In recent months I have been asked a straightforward question by several clients: How do you define big data in the context of human capital management? More specifically, the question isn’t so much about the classic definition of big data – which includes the storage and use of high volume of data, high velocity of data and high variety of data, commonly known as the 3Vs – but really has two parts: What are the key differentiators between analytics applications and big data applications, and to what degree must an application include external data to be considered big data? Ventana Research has been covering big data for some time, and my colleague Tony Cosentino wrote about big data and workforce Analytics last September. But both human capital management and big data have evolved since then, so I think it’s worth writing about again.
Let’s start with the first part of the question, about the key differentiators between big data and workforce analytics in human capital management. For the most part, business analytics in human capital management is historical – that is, it looks at past data and analyzes what happened in the past. In HR, people do this with spreadsheets, reports and business intelligence tools. But with big data, there is an opportunity to apply predictive analytics to the centralized store of data to understand potential future outcomes. In human capital management, one example of this potential is in workforce planning, where combining historical labor supply information and labor demand inputs can produce a predictive model of future workforce needs. (For a more general discussion of predictive analytics in big data, read Tony’s post on predictive analytics.) The second differentiator between big data and workforce analytics is the ability to apply analytical discovery against large volumes of data, which provides an intuitive way to interact with analytics through a variety of methods including visual and is a better way understand large volumes of data. There are several types of analytical discovery, which my colleague Mark Smith detailed. Both of these approaches are easier to adopt when big data technology is used; it can handle the challenges of managing data within the HR department.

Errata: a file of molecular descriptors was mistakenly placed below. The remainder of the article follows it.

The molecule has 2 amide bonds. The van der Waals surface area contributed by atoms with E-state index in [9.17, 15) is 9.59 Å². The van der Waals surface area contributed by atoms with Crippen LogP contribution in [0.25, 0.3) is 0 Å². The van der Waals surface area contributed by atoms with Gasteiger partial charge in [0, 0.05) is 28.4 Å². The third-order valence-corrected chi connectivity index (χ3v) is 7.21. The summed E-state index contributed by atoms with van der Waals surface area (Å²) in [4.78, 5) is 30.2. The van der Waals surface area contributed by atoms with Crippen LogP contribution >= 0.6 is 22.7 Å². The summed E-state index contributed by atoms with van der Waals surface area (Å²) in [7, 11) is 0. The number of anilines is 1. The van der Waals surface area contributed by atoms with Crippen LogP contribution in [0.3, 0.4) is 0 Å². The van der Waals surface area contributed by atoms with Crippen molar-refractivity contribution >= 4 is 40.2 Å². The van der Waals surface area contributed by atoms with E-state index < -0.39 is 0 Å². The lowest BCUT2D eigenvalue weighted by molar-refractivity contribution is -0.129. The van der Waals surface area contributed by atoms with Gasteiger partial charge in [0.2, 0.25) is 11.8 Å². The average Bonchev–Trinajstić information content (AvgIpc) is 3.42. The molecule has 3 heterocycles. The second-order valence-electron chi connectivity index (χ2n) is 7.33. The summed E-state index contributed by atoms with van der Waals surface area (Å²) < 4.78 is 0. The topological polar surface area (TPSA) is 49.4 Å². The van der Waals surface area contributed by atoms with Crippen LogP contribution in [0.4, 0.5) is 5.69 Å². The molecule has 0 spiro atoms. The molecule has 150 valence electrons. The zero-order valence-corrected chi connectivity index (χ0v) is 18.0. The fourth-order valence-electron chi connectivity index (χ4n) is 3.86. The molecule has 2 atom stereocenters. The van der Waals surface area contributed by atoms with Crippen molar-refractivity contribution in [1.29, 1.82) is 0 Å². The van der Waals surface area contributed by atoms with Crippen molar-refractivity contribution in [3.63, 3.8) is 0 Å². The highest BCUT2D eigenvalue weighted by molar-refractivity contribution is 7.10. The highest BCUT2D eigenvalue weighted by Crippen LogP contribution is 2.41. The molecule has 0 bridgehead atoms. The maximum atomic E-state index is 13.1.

The second part of the question is whether an organization can have big data that involves only internal data sets. The answer is yes. While there are many instances where big data and human capital management use external data, there are use cases where internal data sets are all that is needed. In short, it is best not to generalize but to look at the specific needs within the business processes of human capital management to draw answers. The following are two examples that illustrate how both sets of requirements can come together and paint a good picture of how big data is evolving in human capital management.